MOSCOW (Reuters) - Popular culture and kitsch will merge this week as the Russian capital opens the 54th Eurovision Song Contest, where issues such as gay rights and spats with neighbor countries have risen to the surface.
When pop star Dima Bilan won in Belgrade last year, Russia earned the right to host the annual Eurovision competition, one of Europe’s most watched annual shows with a TV audience of at least 100 million viewers.
Now, 42 countries stretching from the Atlantic Ocean to the Caspian Sea coast are finalizing months of preparation for the lavish talent competition, being held at a stadium built for Moscow’s hosting of the 1980 Olympic Games.
“It’s one of the world’s greatest television events,” Terry Wogan, the veteran BBC television presenter who has commentated on Eurovision since 1971, recently told Reuters in an interview.
Local media have reported that the Russian capital has spent about $42 million preparing for the competition, making it one of the most expensive ever Eurovision shows.
The Russian winner of Miss World 2008 advertises Eurovision on posters around Moscow and Russian Prime Minister Vladimir Putin toured the venue on Saturday to check on preparations.
Barry Viniker, who runs the Eurovision fan website www.esctoday.com, said Moscow had dramatically improved the quality of the event.
“Moscow is simply putting on the best Eurovision ever.”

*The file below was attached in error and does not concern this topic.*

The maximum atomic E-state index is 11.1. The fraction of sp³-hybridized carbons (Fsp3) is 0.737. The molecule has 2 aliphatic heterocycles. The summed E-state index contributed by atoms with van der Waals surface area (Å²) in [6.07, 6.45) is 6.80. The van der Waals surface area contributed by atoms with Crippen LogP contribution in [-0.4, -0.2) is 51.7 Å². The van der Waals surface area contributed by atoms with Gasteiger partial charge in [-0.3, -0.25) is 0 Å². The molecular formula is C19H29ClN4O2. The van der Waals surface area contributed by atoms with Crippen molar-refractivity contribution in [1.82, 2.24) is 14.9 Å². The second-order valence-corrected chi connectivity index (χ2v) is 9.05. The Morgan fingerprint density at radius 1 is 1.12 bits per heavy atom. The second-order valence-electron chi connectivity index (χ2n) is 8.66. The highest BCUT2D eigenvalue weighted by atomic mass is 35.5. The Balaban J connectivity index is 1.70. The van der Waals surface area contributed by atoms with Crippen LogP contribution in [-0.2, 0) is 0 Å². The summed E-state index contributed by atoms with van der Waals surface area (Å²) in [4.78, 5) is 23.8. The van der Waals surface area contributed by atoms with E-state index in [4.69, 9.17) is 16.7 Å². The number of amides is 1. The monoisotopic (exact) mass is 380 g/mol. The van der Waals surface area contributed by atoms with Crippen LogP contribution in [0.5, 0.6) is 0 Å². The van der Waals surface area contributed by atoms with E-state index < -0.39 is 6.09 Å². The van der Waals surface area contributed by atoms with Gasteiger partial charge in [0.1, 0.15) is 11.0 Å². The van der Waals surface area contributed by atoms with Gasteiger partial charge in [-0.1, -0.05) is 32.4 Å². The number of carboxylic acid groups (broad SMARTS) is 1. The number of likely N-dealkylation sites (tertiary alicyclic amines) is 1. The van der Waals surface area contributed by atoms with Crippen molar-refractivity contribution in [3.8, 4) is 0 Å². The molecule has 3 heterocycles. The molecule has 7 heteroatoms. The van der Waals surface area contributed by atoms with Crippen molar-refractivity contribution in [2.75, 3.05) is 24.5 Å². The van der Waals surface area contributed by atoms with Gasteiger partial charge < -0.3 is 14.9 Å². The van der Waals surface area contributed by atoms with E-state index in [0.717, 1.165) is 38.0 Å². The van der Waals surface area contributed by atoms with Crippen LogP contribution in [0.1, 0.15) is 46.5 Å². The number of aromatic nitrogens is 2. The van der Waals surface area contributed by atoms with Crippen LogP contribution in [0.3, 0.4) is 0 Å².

As in other years, politics are never far away.
Gay rights campaigners have vowed to ignore a potential ban and will march through Moscow on Saturday a few hours before the Eurovision final.
Russian activists have asked competitors to back gay rights on stage in a city whose mayor Yuri Luzhkov once described gay pride marches as “satanic.”
The competition’s governing body banned ex-Soviet Georgia, with which Russia fought a brief war last August, from the competition because its entry song — a veiled jibe at Putin — was considered too political.
The voting system this year has also changed. Unlike last year’s final, half the votes on May 16 will come from professional judges from individual countries, as well as the regular voting awarded by the public.
Pure public voting has triggered accusations that people vote for neighboring countries or historical allies rather than the best song.
Over the last decade Nordic and Slavic countries have dominated Eurovision victories, which started in 1956 when Switzerland hosted and won the first contest.
Victor Ginsburgh, an academic at the Universite Libre de Bruxelles (Free University of Brussels), has analyzed data from Eurovision voting.
“This is a better system,” Ginsburgh said by telephone of the new voting system, adding that the public had been slightly biased toward countries with which they shared cultural or linguistic similarities.
“Specially qualified judges should be more inclined to vote for the best songs.”
The first semi-final will be held on Tuesday with the second on Thursday to decide the line-up for the 25-participant final.
This year Alexander Rybak, an ethnic Belarusian singing in English for Norway, is the favorite to win the tournament.
“I try to think about being the favorite as a good thing as it means people like my song,” Rybak said. “The prize for me is to be in Eurovision, that is the prize in itself.”
Additional reporting by Amie Ferris-Rotman, editing by Paul Casciato